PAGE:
Because we're talking about the motivation for the act, not the result of the act. You could say that your minions were motived by management to complete the tasks. I would say that you, as the manager, shouldn't be counted in the tolls of those "motivated by managment", because that would just be self-motivation. You argueing that the same tasks got done regardless doesn't address what was the motivation.

Where religious morivation is man being motivated by his belief in god, you cannot have a religiously motivated god.

Are you suggesting the the only definition of religious motivation is man being motivated by his belief in god?

Well that was an If-Then statement, so no. But also no because, rather than saying its the only definition, I'm saying its the most appropriate definition for the purpose of this debate.

It doesn't make sense to count the tasks completed by the manager, himself, when tallying up how much work got done by the people he manages as "motivated by management". If the manager down the hall did all the work himself, would you agree that his is better at managing people than you are?

I mostly type with my feet up on a desk with a scotch in easy reach. I have fallen asleep in this position. I cant get much more calm. How come swearing means you are argueing the person? How come an accusation of argueing the person means that you automatically get to ignore all of the points brought up in that section of the post?

Its not about the swearing, its about typing in second person with comments directed towards the person who typed up the post. And rage doesn't take removing your feet from your desk. The reason its respected, is because its part of the rules here, and in debate in general:

quote:
10.The sincerely held beliefs of other members deserve your respect. Please keep discussion civil. Argue the position, not the person.

Usually, in a well-conducted debate, speakers are either emotionally uncommitted or can preserve sufficient detachment to maintain a coolly academic approach.
-- Encyclopedia Britannica, on debate source



This message is a reply to:
 Message 260 by Butterflytyrant, posted 01-04-2012 12:55 AM Butterflytyrant has not yet responded

Replies to this message:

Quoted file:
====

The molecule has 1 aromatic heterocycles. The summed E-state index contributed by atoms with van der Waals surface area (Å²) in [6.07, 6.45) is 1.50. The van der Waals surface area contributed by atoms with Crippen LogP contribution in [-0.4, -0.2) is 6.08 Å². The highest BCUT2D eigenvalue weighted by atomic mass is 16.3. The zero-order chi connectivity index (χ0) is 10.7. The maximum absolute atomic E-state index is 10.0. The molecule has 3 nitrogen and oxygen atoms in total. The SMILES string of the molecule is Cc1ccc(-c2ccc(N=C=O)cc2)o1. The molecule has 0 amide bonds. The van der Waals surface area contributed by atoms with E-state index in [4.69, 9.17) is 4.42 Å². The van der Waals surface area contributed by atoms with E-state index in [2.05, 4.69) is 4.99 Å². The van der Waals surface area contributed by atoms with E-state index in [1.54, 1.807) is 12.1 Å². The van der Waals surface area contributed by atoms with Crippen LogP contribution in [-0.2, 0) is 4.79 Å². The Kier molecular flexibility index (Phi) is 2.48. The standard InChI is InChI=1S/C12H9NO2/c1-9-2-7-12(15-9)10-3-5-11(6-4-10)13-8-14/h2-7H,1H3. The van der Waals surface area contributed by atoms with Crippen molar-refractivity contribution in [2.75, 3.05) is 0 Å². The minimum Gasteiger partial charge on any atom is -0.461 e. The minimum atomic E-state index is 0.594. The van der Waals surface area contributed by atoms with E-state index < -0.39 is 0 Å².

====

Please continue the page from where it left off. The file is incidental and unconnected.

Message 265 by Tangle, posted 01-04-2012 12:01 PM New Cat's Eye has responded

  
New Cat's Eye
Inactive Member


Message 264 of 318 (646346)
01-04-2012 10:57 AM
Reply to: Message 262 by Straggler
01-04-2012 10:36 AM


Re: What is Religious Motivation?
PD writes:

IMO, this still really leaves God's killings out of the running because he isn't religious. He doesn't have a belief system he follows.


If God kills a bunch of people for having the temerity to not not believe in him or follow his doctrines surely this qualifies. No?

Honestly, I think it can go either way, depending on what attributes you want to assign to god.

A more anthropomorphic god, who has desires, and ponders what he's going to do, and then desides to follow his own will, could be called religious in the sense that he's 'following god's will" (even tho its his own will that he's following ((which I would still kinda think ruins the definition for the purpose of this thread))).

But a more overarching god, who's will just be's done, shouldn't really count as having some religious motivation.


This message is a reply to:
 Message 262 by Straggler, posted 01-04-2012 10:36 AM Straggler has responded

Replies to this message:
 Message 266 by Rahvin, posted 01-04-2012 12:09 PM New Cat's Eye has responded
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Tangle
Member
Posts: 6664
From: UK
Joined: 10-07-2011
Member Rating: 3.3


(3)
Message 265 of 318 (646360)
01-04-2012 12:01 PM
Reply to: Message 263 by New Cat's Eye
01-04-2012 10:42 AM


CS writes:


But if we're talking about things like the global flood... How does the Flood myth take away any moral high ground from Christianity?

Assuming God (any God) killed virtually every living thing on earth, then He is a genocidal tyrant and by definition, takes the lowest moral position we know of.

Similarly anyone who continues to support such a murderer, knowing His actions, must be on the lower moral rung also.

So atheists win on a technical knockout. Can we talk about something less bonkers now?


Life, don't talk to me about life.

This message is a reply to:
 Message 263 by New Cat's Eye, posted 01-04-2012 10:42 AM New Cat's Eye has responded

Replies to this message:
 Message 267 by New Cat's Eye, posted 01-04-2012 12:21 PM Tangle has responded

  
Rahvin
Member (Idle past 1260 days)
Posts: 3964
Joined: 07-01-2005


Message 266 of 318 (646362)
01-04-2012 12:09 PM
Reply to: Message 264 by New Cat's Eye
01-04-2012 10:57 AM


Re: What is Religious Motivation?
But a more overarching god, who's will just be's done, shouldn't really count as having some religious motivation.